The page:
Severe sepsis and septic shock in Croatian ICUs
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KeywordsSeptic Shock Severe Sepsis Clinical Hospital Survive Sepsis Campaign Sofa Score
Diagnosis of sepsis is one of the most frequent in ICUs. Severe sepsis and septic shock, major complications of infection with mortality rates of 20–60%, are among the gravest problems for ICU physicians. The Surviving Sepsis Campaign with its guidelines aims to reduce mortality of severe sepsis by 25%, but no data concerning the incidence and mortality of sepsis in Croatia existed until now. The purpose of our study was to determine basic epidemiological facts about sepsis in Croatia.
Twenty-four ICUs from five clinical hospitals and four general hospitals participated in the project named croicu-net. Participating units cover the population of about 1 million (roughly one-quarter of the Croatian population). All patients admitted to the participating ICUs were reported to the web database in which patients with sepsis were given special attention. Data were analyzed after the period of 1 year. National incidence was estimated based on the portion of Croatian population covered by the participating ICUs.
The participating ICUs reported a total of 5293 admissions. Sepsis at admission or during the ICU stay was reported for 587 patients (11.1%), of which 180 (3.4%) met criteria for severe sepsis and 129 (2.4%) for septic shock. ICU mortality for patients with sepsis, severe sepsis and septic shock was 29.1%, 35% and 34.1%, respectively. The duration of ICU stay for septic patients was 9.4 ± 1.1 days. Most of the patients with sepsis (75%) were septic on admission. The most prevalent source of the infection was the urinary tract (30.4%) followed by the respiratory tract (21.1%). The most common failing organ system was the respiratory system (73%). The most prevalent microorganisms isolated from the blood cultures were E. coli (11.6%), P. aeruginosa (9.9%) and MRSA (9.3%), and blood cultures were negative in 24% patients. There were no differences in incidence, mortality or LOS between surgical and medical ICUs. There were significant differences in mortality and ICU stay between the ICUs in clinical hospitals (28.7%; 8.3 ± 0.9 days) compared with the ICUs in small towns (55.5%; 9.1 ± 1.3 days) and large towns (31.8%; 8.6 ± 1.1 days), which did not match the differences in severity of disease measured by APACHE II and SOFA scores.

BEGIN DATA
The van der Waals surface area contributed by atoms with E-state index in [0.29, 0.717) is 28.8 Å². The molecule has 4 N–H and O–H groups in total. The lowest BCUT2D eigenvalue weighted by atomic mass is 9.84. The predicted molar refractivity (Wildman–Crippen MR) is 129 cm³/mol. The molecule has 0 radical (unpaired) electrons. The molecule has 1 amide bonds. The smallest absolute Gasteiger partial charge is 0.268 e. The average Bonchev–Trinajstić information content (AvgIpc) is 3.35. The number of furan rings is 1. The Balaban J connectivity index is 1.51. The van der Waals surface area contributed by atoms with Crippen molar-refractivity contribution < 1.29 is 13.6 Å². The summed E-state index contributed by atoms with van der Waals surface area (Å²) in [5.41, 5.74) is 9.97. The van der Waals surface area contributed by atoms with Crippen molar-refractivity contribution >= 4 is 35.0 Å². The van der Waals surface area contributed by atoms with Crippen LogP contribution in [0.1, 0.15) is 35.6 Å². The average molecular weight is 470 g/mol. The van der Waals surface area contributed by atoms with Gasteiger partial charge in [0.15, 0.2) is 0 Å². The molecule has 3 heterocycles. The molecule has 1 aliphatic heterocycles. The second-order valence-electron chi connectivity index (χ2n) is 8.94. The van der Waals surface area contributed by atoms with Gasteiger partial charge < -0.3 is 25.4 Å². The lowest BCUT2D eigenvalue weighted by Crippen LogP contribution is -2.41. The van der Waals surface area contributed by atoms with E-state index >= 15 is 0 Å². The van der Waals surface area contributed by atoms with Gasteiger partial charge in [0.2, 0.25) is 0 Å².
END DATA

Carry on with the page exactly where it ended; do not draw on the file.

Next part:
Sepsis is one of the most prevalent reasons for admission to ICUs in Croatia. The estimated annual incidence of sepsis in Croatia is 0.06% of population. Differences in mortalities and LOS could be reduced by equaling the quality of care, which could be accomplished by following the Surviving Sepsis Campaign guidelines. Planned data collection in the future will show how much improvement will be accomplished.